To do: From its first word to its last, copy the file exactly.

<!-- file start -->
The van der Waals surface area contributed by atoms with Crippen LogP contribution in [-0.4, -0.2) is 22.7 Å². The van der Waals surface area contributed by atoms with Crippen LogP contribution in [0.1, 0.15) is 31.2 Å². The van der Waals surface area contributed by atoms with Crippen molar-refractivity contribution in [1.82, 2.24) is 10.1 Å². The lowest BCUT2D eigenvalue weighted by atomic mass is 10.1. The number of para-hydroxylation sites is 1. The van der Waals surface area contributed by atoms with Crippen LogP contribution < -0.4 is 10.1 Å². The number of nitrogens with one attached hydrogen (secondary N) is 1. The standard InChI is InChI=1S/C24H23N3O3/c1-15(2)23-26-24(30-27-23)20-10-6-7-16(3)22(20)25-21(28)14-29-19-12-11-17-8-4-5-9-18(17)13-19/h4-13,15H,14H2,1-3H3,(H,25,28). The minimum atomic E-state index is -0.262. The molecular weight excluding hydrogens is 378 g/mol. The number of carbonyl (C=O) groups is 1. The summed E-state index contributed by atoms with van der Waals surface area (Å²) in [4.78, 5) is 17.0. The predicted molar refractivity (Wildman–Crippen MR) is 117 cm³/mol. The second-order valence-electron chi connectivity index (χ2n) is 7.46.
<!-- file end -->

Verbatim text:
The van der Waals surface area contributed by atoms with Crippen LogP contribution in [-0.4, -0.2) is 22.7 Å². The van der Waals surface area contributed by atoms with Crippen LogP contribution in [0.1, 0.15) is 31.2 Å². The van der Waals surface area contributed by atoms with Crippen molar-refractivity contribution in [1.82, 2.24) is 10.1 Å². The lowest BCUT2D eigenvalue weighted by atomic mass is 10.1. The number of para-hydroxylation sites is 1. The van der Waals surface area contributed by atoms with Crippen LogP contribution < -0.4 is 10.1 Å². The number of nitrogens with one attached hydrogen (secondary N) is 1. The standard InChI is InChI=1S/C24H23N3O3/c1-15(2)23-26-24(30-27-23)20-10-6-7-16(3)22(20)25-21(28)14-29-19-12-11-17-8-4-5-9-18(17)13-19/h4-13,15H,14H2,1-3H3,(H,25,28). The minimum atomic E-state index is -0.262. The molecular weight excluding hydrogens is 378 g/mol. The number of carbonyl (C=O) groups is 1. The summed E-state index contributed by atoms with van der Waals surface area (Å²) in [4.78, 5) is 17.0. The predicted molar refractivity (Wildman–Crippen MR) is 117 cm³/mol. The second-order valence-electron chi connectivity index (χ2n) is 7.46.